Frustrated in New Orleans

Discussion in 'General Questions' started by MarkMayhew, Aug 31, 2010.

  1. MarkMayhew

    MarkMayhew New Member

    I'm new, I bought a Trek Classic Cruiser to put an engine on, a Grubee Skyhawk GT-5, and it didn't even come close to fitting, not w/out drilling at least one hole in the frame of the bike.
    So now I'm thinking of buying a Huffy Cranbrook, does anyone know if the engine will fit on it, w/out drilling and/or welding.

  2. MarkMayhew

    MarkMayhew New Member

    Are there *any* bikes that an engine can be installed on...

    without cutting/drilling/welding? I bought an engine, a Grubee Skyhawk GT-5, and I'd like to find a bike that it will simply fit on to, I'm a layperson and I would like to not end up buying more bikes than I already have (a Trek Classic Cruiser that the engine won't fit, not w/out modifying the frame of the bike)
  3. MarkMayhew

    MarkMayhew New Member

    reading thru discussions here, there appears to be issues installing an engine on a Huffy Cranbrook....I'm running out of time and patience trying to find a bike that the engine can simply be put on to, i.e. "plug and play"
  4. seacrh cranbrook on this forum

    yes they fit . Bolt On...... No. The front down tube is to wide for the studs on the front. You can buy a mount from lots of venders to fit the frame of a Cranbrook. This mount makes the build Bolt-On.
  5. I cut section out of the frame on my bike. And it has some good sized dents from my trusty hammer.
  6. MarkMayhew

    MarkMayhew New Member

    u must have missed the part where I said "I'm not trying to cut/drill/weld"...I'm looking for a "plug and play" deal here, there must be such an animal, somewhere
  7. MarkMayhew

    MarkMayhew New Member

    that's beautiful...

    did you use a blow-torch to cut out a section of your bike?
  8. Al.Fisherman

    Al.Fisherman Active Member

    If you are going to look for a bike that your engine will "plug and play" may I suggest that you take a piece of cardboard, cut into a triangle with one of the angles 75 degrees. On that apex, measure up 3-4 inches on the left side and 2-3 inches on the right and cut that section off. Now use that as a template on frames you look at. My cruiser accommodates a engine just fine, but a modified front mount is needed.


    Last edited by a moderator: Aug 31, 2010
  9. wide frame front mount

    If you get this front mount it bolt to engine. Then you bolt it to the cranbrook. No cuting welding or drilling.

    Attached Files:

    Last edited: Aug 31, 2010
  10. MarkMayhew

    MarkMayhew New Member


    so I'm supposed to walk around with a piece of cardboard in one hand , and a tape measure in the other, iso a bike that will fit? surely there must be a better way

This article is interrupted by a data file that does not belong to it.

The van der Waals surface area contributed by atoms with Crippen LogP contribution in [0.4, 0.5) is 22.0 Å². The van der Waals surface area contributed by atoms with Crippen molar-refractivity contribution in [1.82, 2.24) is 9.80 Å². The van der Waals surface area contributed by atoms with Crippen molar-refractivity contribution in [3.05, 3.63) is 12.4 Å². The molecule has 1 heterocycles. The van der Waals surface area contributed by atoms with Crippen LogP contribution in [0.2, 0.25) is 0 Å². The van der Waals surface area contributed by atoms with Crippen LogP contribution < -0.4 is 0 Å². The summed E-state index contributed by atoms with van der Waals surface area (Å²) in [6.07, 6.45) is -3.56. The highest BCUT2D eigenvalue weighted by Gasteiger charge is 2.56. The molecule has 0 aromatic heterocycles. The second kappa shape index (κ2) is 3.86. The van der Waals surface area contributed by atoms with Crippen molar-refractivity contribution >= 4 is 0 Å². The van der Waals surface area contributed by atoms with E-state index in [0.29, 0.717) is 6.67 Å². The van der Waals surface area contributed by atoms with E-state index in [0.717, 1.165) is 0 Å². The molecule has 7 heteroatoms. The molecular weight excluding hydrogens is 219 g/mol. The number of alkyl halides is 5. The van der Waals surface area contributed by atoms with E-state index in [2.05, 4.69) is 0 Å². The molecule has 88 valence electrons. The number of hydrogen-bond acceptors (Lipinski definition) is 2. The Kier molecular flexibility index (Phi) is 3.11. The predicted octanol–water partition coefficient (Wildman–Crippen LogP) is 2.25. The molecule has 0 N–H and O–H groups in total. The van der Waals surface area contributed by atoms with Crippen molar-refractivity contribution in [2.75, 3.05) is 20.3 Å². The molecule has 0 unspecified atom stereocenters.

11. Al.Fisherman

    Al.Fisherman Active Member

    No tape measure needed.... just do what you want to do since you must have a better way. Sorry I even suggested anything to you.
  12. RedBaronX

    RedBaronX Member

    you wanted something simple... sounds like a danged simple idea to me.
  13. Stan4d

    Stan4d Banned

    Reading your introductory post, there seems to be an issue with you posting the correct info in the correct forum.
    I did not even see a hello.
  14. motorpsycho

    motorpsycho Active Member

    first of all, NONE of these engines kits are "plug & play".
    you will have to modify something somewhere along the line to make everything work / fit.
    if you are not able to understand any of this, don't waste your time buying an engine kit, because you will be one of those guys that complains that it's a peice of junk when it ends up not fitting or working right.
    a good installation, and correct installation is 50% of having a GOOD motorized bike.
  15. Al.Fisherman

    Al.Fisherman Active Member

    Stan, I think HE has a issue with himself..... Members will remember him, I know I will. Hope he knows how to use the search function, as that is all the help he'll get from me with his attitude.
  16. oologah

    oologah Banned

    I suggest getting a friend to help, and learn some basic mechanic skills. You'll need those skills to keep you bike in running order. These bikes don't just break down, they will fall apart if you don't know what your doing.
  17. poo poo pipe

    poo poo pipe New Member

    Wanting it right now ,With limited skills... not a good mix, read,read,and read some more.Patience grasshopper.
  18. Reb

    Reb New Member

    yeah, I agree... in order to get your bike running you're gonna have to be ready to modify all sorts of things... in order to get mine running right I have a chopped air filter, tweaked carb mount, longer replacement bolts in a bunch of engine mounts, exhaust mod, tensioner shims, etc, not to mention the host of other custom touches that make my bike one of a kind and a joy to ride. Owning a motorized bike is all about making it work for you, and continually keeping your ride in top shape- this requires time, energy, commitment, and, above all, creativity out the whazoo... It's best to make up your mind to enjoy the process from the start or it'll probably just drive you crazy!
  19. 5-7HEAVEN

    5-7HEAVEN Guest

    That cardboard template is a GREAT idea!:idea:

    It beats walking around with the engine itself, lol.

    And I'm sure I'm not the ONLY guy who did that, lol.:whistling:
  20. MarkMayhew

    MarkMayhew New Member

    it's simple? walk around, measuring, hoping to find a bike that will even remotely fit...then, *if* you find one, *then* you have to order a mount, and wait, and a few weeks later, when it arrives, you can (hopefully) proceed to the next stage (which will, no doubt, require ordering more parts, waiting, etc etc)....face it, installing a gas engine on a bicycle isn't for laypeople, it's something that only a "gearhead" should even attempt